The quality of a region’s infrastructure and transportation system directly impacts its chances for current and future economic success. Measures of infrastructure and transportation include a review of major highways, transit and airport systems, and level of traffic congestion that all impact the ability to do business. States like Ohio have a robust highway and roadway transportation network that is mature and serves to connect the urban, suburban and rural markets as well as to major Midwest and East Coast markets.
Ohio, like the nation has work to do related to the quality of its infrastructure. The Ohio Section of the American Society of Civil Engineers (ASCE) recently released its 2021 Report Card for Ohio’s Infrastructure, the Section’s first report in more than a decade. Ohio civil engineers gave 16 categories of infrastructure an overall grade of “C-“, slightly ahead of the national average of “D+” given in 2017. Graded categories included bridges (C+), dams (C-), drinking water (D+), energy (C), hazardous waste (D+), inland waterways (D+), levees (D), parks (C-), ports (C), rail (B), roads (D), schools (C+), solid waste (B-), stormwater (D+), transit (D) and wastewater (C-). Recent ASCE studies indicate the U.S. needs to invest a total of $109 billion per year in water infrastructure over the next 20 years in 2019 dollars to close the water infrastructure gap and, by 2039, the cumulative impact on the gross domestic product (GDP) is estimated to be a decline of 1.2 percent, translating to a loss of $2.9 trillion. Moreover, more than $732 billion in business sales (output) would be lost over the next 10 years. By 2039, that number will exceed $4.5 trillion. Other studies indicate that building water and wastewater infrastructure in rural and urban communities across the US creates jobs, stimulates investment from the private sector, and increases a community’s tax base. For each dollar spent building water or wastewater infrastructure, about $15 are created in private investment and “$14 added to the local property tax base.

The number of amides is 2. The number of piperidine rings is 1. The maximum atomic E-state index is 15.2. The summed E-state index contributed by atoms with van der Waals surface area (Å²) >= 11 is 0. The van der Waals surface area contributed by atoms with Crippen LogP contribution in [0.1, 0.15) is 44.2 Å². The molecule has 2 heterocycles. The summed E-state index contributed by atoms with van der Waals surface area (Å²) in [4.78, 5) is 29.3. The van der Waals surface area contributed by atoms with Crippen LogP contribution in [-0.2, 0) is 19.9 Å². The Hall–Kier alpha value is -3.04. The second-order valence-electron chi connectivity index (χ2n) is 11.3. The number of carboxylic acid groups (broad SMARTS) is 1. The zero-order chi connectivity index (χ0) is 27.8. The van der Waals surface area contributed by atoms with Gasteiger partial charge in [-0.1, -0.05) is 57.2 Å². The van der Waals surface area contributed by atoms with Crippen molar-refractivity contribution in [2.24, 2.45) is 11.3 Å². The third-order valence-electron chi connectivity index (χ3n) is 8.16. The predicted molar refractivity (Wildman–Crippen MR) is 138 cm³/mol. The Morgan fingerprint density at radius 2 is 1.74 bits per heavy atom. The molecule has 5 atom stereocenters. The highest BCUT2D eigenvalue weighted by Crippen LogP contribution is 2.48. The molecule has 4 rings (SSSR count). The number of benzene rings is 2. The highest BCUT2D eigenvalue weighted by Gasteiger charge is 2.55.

Ohio is working to address the water and sewer infrastructure gap through the creation of a $250 M Ohio Water and Sewer Quality Program. The Ohio Department of Development will administer this program and make grants under the Water and Sewer Quality Program. Eligible funding entities include “political subdivisions” means a county, township, municipal corporation, or other body corporate and politic responsible for governmental activities in a geographic area smaller than that of the state. The Department of Development shall utilize the funds appropriated to establish and administer the Water and Sewer Quality Program to provide grants to political subdivisions related to water and sewer quality projects.
The Development Department is charged with determining the project’s eligibility and establishing a means of applying for grants under the program. The Department will require a political subdivision that receives funds under the program to provide a local match or local contribution. In extraordinary circumstances as determined by the Department, the Department may waive the local match or local contribution requirement. Not later than sixty days after this section takes effect, the county engineer of each county in the state shall submit to the Department a list of projects within the county that are eligible to receive funding under the program. The list shall indicate the priority level of each project, in comparison to the other projects on the list. The Department may provide grants under the program for projects on the list each county engineer is required to submit, or for projects otherwise submitted by a political subdivision, so long as a project satisfies the eligibility criteria established by the Department.
Ohio’s Water and Sewer Quality Program positions the Buckeye State to compete globally for the next large scale, transformational global corporate site location project through a more transparent and predictable process. Do not hesitate to contact Dave Robinson at [email protected] if you any questions regarding the Ohio Water and Sewer Quality Program or other corporate site location or economic development programs.